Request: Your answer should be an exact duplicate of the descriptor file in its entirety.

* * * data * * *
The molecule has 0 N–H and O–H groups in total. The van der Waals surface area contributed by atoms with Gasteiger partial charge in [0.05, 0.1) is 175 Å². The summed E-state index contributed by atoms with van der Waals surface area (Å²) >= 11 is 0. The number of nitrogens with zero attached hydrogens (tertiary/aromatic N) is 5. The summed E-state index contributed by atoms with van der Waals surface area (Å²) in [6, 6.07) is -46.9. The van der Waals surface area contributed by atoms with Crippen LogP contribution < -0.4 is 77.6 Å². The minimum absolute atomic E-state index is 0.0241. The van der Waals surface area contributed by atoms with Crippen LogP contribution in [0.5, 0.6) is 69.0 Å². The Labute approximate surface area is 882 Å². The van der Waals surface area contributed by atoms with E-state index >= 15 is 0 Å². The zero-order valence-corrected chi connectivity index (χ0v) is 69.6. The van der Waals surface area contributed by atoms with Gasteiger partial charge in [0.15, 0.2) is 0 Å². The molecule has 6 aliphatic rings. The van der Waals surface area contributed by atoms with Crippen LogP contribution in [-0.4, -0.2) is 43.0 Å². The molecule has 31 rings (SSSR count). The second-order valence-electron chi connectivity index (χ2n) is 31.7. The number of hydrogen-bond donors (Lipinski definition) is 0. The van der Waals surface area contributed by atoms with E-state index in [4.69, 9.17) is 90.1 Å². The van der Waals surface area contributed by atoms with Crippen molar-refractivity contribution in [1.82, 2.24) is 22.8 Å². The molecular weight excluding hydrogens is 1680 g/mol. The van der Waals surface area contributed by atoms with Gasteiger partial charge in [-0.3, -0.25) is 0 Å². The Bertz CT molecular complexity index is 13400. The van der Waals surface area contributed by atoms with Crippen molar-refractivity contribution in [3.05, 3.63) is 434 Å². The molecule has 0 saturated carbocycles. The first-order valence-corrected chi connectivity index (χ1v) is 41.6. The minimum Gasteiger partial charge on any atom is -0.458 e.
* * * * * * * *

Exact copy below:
The molecule has 0 N–H and O–H groups in total. The van der Waals surface area contributed by atoms with Gasteiger partial charge in [0.05, 0.1) is 175 Å². The summed E-state index contributed by atoms with van der Waals surface area (Å²) >= 11 is 0. The number of nitrogens with zero attached hydrogens (tertiary/aromatic N) is 5. The summed E-state index contributed by atoms with van der Waals surface area (Å²) in [6, 6.07) is -46.9. The van der Waals surface area contributed by atoms with Crippen LogP contribution < -0.4 is 77.6 Å². The minimum absolute atomic E-state index is 0.0241. The van der Waals surface area contributed by atoms with Crippen LogP contribution in [0.5, 0.6) is 69.0 Å². The Labute approximate surface area is 882 Å². The van der Waals surface area contributed by atoms with E-state index >= 15 is 0 Å². The zero-order valence-corrected chi connectivity index (χ0v) is 69.6. The van der Waals surface area contributed by atoms with Gasteiger partial charge in [0.15, 0.2) is 0 Å². The molecule has 6 aliphatic rings. The van der Waals surface area contributed by atoms with Crippen LogP contribution in [-0.4, -0.2) is 43.0 Å². The molecule has 31 rings (SSSR count). The second-order valence-electron chi connectivity index (χ2n) is 31.7. The number of hydrogen-bond donors (Lipinski definition) is 0. The van der Waals surface area contributed by atoms with E-state index in [4.69, 9.17) is 90.1 Å². The van der Waals surface area contributed by atoms with Crippen molar-refractivity contribution in [1.82, 2.24) is 22.8 Å². The molecular weight excluding hydrogens is 1680 g/mol. The van der Waals surface area contributed by atoms with Gasteiger partial charge in [-0.3, -0.25) is 0 Å². The Bertz CT molecular complexity index is 13400. The van der Waals surface area contributed by atoms with Crippen molar-refractivity contribution in [3.05, 3.63) is 434 Å². The molecule has 0 saturated carbocycles. The first-order valence-corrected chi connectivity index (χ1v) is 41.6. The minimum Gasteiger partial charge on any atom is -0.458 e.